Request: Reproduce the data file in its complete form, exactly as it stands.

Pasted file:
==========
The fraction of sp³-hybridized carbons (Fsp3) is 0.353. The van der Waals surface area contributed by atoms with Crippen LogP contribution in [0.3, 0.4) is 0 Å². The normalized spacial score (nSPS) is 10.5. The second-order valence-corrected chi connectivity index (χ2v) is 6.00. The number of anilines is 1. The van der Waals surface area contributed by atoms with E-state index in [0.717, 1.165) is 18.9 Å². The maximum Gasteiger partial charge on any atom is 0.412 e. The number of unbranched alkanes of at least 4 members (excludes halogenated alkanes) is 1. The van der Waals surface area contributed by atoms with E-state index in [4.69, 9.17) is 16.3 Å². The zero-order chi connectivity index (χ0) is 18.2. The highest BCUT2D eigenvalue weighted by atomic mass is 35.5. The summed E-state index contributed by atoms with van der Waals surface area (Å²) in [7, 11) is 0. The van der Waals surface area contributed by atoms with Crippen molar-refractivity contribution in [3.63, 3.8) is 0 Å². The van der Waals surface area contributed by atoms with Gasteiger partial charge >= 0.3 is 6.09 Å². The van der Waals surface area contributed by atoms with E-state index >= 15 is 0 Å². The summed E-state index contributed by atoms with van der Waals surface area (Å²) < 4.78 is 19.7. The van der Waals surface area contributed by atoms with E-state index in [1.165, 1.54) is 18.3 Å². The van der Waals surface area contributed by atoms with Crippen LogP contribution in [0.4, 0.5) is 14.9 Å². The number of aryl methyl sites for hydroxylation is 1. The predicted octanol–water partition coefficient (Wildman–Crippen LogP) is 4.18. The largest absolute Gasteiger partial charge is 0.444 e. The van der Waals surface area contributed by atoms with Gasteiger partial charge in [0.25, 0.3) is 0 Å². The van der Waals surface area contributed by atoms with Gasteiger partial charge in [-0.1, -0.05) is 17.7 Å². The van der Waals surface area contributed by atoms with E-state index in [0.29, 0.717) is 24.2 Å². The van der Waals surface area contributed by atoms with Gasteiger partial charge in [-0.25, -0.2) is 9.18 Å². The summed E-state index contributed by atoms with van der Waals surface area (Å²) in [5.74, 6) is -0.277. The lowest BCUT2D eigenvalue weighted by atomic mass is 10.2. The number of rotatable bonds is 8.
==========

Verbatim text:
The fraction of sp³-hybridized carbons (Fsp3) is 0.353. The van der Waals surface area contributed by atoms with Crippen LogP contribution in [0.3, 0.4) is 0 Å². The normalized spacial score (nSPS) is 10.5. The second-order valence-corrected chi connectivity index (χ2v) is 6.00. The number of anilines is 1. The van der Waals surface area contributed by atoms with E-state index in [0.717, 1.165) is 18.9 Å². The maximum Gasteiger partial charge on any atom is 0.412 e. The number of unbranched alkanes of at least 4 members (excludes halogenated alkanes) is 1. The van der Waals surface area contributed by atoms with E-state index in [4.69, 9.17) is 16.3 Å². The zero-order chi connectivity index (χ0) is 18.2. The highest BCUT2D eigenvalue weighted by atomic mass is 35.5. The summed E-state index contributed by atoms with van der Waals surface area (Å²) in [7, 11) is 0. The van der Waals surface area contributed by atoms with Crippen molar-refractivity contribution in [3.63, 3.8) is 0 Å². The van der Waals surface area contributed by atoms with Gasteiger partial charge >= 0.3 is 6.09 Å². The van der Waals surface area contributed by atoms with E-state index >= 15 is 0 Å². The summed E-state index contributed by atoms with van der Waals surface area (Å²) < 4.78 is 19.7. The van der Waals surface area contributed by atoms with E-state index in [1.165, 1.54) is 18.3 Å². The van der Waals surface area contributed by atoms with Crippen LogP contribution in [0.4, 0.5) is 14.9 Å². The number of aryl methyl sites for hydroxylation is 1. The predicted octanol–water partition coefficient (Wildman–Crippen LogP) is 4.18. The largest absolute Gasteiger partial charge is 0.444 e. The van der Waals surface area contributed by atoms with Gasteiger partial charge in [0.25, 0.3) is 0 Å². The van der Waals surface area contributed by atoms with Gasteiger partial charge in [-0.1, -0.05) is 17.7 Å². The van der Waals surface area contributed by atoms with E-state index in [0.29, 0.717) is 24.2 Å². The van der Waals surface area contributed by atoms with Gasteiger partial charge in [-0.25, -0.2) is 9.18 Å². The summed E-state index contributed by atoms with van der Waals surface area (Å²) in [5.74, 6) is -0.277. The lowest BCUT2D eigenvalue weighted by atomic mass is 10.2. The number of rotatable bonds is 8.